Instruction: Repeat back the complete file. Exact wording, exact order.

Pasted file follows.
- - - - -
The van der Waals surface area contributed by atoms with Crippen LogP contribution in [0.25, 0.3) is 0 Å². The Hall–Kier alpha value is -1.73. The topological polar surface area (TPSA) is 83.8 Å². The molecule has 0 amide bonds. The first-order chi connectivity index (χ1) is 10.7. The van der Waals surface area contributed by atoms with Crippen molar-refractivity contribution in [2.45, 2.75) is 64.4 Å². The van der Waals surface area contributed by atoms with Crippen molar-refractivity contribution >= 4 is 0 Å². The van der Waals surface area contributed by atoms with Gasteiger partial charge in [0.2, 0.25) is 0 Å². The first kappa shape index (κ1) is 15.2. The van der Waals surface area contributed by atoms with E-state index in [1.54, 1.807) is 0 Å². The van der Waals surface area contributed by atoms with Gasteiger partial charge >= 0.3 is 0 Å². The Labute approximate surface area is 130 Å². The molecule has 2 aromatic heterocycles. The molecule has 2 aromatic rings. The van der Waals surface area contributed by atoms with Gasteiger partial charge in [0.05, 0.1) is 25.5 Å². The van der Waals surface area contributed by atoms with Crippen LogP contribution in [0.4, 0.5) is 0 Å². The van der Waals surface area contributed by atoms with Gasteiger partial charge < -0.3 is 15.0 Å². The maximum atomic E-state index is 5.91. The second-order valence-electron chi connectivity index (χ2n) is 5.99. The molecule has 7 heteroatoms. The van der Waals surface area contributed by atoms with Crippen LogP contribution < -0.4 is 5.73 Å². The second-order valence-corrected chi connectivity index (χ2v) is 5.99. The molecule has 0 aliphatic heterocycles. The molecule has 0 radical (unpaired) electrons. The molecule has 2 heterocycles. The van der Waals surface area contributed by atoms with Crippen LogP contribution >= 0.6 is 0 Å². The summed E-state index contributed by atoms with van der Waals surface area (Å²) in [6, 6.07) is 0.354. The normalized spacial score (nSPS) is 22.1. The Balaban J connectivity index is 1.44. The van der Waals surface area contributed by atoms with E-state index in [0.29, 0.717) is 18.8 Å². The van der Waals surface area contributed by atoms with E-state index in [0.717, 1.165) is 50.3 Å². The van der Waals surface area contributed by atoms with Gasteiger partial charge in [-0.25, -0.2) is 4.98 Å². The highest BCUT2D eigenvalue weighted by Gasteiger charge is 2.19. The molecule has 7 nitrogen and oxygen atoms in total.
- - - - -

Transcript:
The van der Waals surface area contributed by atoms with Crippen LogP contribution in [0.25, 0.3) is 0 Å². The Hall–Kier alpha value is -1.73. The topological polar surface area (TPSA) is 83.8 Å². The molecule has 0 amide bonds. The first-order chi connectivity index (χ1) is 10.7. The van der Waals surface area contributed by atoms with Crippen molar-refractivity contribution in [2.45, 2.75) is 64.4 Å². The van der Waals surface area contributed by atoms with Crippen molar-refractivity contribution >= 4 is 0 Å². The van der Waals surface area contributed by atoms with Gasteiger partial charge in [0.2, 0.25) is 0 Å². The first kappa shape index (κ1) is 15.2. The van der Waals surface area contributed by atoms with E-state index in [1.54, 1.807) is 0 Å². The van der Waals surface area contributed by atoms with Gasteiger partial charge >= 0.3 is 0 Å². The Labute approximate surface area is 130 Å². The molecule has 2 aromatic heterocycles. The molecule has 2 aromatic rings. The van der Waals surface area contributed by atoms with Gasteiger partial charge in [0.05, 0.1) is 25.5 Å². The van der Waals surface area contributed by atoms with Crippen LogP contribution in [0.4, 0.5) is 0 Å². The van der Waals surface area contributed by atoms with Gasteiger partial charge < -0.3 is 15.0 Å². The maximum atomic E-state index is 5.91. The second-order valence-electron chi connectivity index (χ2n) is 5.99. The molecule has 7 heteroatoms. The van der Waals surface area contributed by atoms with Crippen LogP contribution < -0.4 is 5.73 Å². The second-order valence-corrected chi connectivity index (χ2v) is 5.99. The molecule has 0 aliphatic heterocycles. The molecule has 0 radical (unpaired) electrons. The molecule has 2 heterocycles. The van der Waals surface area contributed by atoms with Crippen LogP contribution >= 0.6 is 0 Å². The summed E-state index contributed by atoms with van der Waals surface area (Å²) in [6, 6.07) is 0.354. The normalized spacial score (nSPS) is 22.1. The Balaban J connectivity index is 1.44. The van der Waals surface area contributed by atoms with E-state index in [0.29, 0.717) is 18.8 Å². The van der Waals surface area contributed by atoms with E-state index in [0.717, 1.165) is 50.3 Å². The van der Waals surface area contributed by atoms with Gasteiger partial charge in [-0.25, -0.2) is 4.98 Å². The highest BCUT2D eigenvalue weighted by Gasteiger charge is 2.19. The molecule has 7 nitrogen and oxygen atoms in total.